The saga of sexuality continues within the ELCA. As it does, I'm more and more curious about how we all set certain boundaries, where we set them, and how blind we can be (all of us) to the sometimes arbitrary nature of how we order our lives.
In some places, the freedom to call and ordain gay and lesbian pastors in committed monogamous publicly accountable relationships is a cause for rejoicing. There are many such persons already serving congregations within the ELCA, some openly (and bearing the subsequent censure required by current ELCA policy) and some covertly. As I read and reflect upon the work of the Sexuality Task Force and the resolutions passed at the 2009 Churchwide Assembly, I sense that the intent was always to allow the diversity of interpretations regarding same-gender human relationships to be reflected in the ministerium of the church. That is to say, we are a church that does not have a unified understanding of same-gender relationships - and our ordained ministers may reflect the diversity which exists within the church, freely and openly.
But for some, this is a step too far. Thus my pondering of boundaries and arbitrariness. I simply don't understand why it is THIS issue that must be the line in the sand. And I continue to be utterly flummoxed by how little I agree with certain segments of the church in which I serve. I mean this in a sense of amazement, not of anger: how is it that David Yeago, Michael Root and I can be educated in the same basic theological vein and yet be so wildly different in how we interpret our Lutheran faith?
I didn't live through the debates surrounding the ordination of women; most of the ELCA's predecessors made that change before I was born. But thirty five or so years after the fact, I see that the consequences of doing that new thing has given us a number of incredibly faithful pastors who, had our church set its boundaries in a different place, would have been denied the opportunity to follow their calling to ministry. And, I feel compelled to note, there are some lousy female pastors who got calls because of this as well - and there will be lousy gay pastors getting calls because the ELCA has opened the door for them. They'll fit in nicely with the lousy straight male pastors, never you fear.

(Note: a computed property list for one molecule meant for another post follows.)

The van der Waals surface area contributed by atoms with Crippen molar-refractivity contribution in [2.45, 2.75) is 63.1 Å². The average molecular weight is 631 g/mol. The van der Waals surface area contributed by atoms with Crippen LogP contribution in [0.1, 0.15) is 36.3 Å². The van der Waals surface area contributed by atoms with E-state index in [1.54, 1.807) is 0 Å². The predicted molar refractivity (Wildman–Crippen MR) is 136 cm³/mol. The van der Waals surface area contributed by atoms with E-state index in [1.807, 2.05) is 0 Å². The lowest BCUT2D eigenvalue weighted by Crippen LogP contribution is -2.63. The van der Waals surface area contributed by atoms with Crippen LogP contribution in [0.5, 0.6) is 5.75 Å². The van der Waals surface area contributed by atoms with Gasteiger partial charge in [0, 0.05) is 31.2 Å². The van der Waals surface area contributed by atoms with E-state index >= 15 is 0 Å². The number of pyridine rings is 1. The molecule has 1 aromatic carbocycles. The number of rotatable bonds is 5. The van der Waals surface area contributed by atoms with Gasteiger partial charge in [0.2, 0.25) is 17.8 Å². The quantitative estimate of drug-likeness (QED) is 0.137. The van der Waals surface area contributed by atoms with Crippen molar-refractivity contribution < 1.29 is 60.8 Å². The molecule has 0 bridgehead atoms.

I guess what I'm pondering lately is, why this issue is, for some, the line in the sand that must not be crossed. There are a lot of passages in scripture we have chosen, actively or passively, to violate: why, for some, is this issue the one upon which scripture and the tradition of the church must stand or fall? Why don't we get this worked up over people, like myself, who like blood sausage? Or polyester blend shirts? Or farmers like my Dad who combine every row of their crops? Or the millions of men who shave? All of those items are found in Leviticus 19, one chapter after the verses in Leviticus 18 which list same-gender sexual intercourse among the things forbidden to God's people. And I don't mean the question in a facetious, "I can quote more Bible verses than you" sense, either - I'm honestly trying to figure out, for myself, why my own understanding of the boundaries has changed, and what that means for the future of my own ministry in this church.
I don't claim to have a definitive answer for any of this. In fact, the longer I listen to us bicker, the more distrustful I am of the certain and the confident. How we live together seems more and more a matter to be approached with great humility and a willingness to listen. I am becoming convinced that Meldenius was right:
In necessariis unitas, in dubiis libertas, in omnibus caritas.In necessary things, unity; in doubtful things, freedom; in all things, charity.
Grace & peace,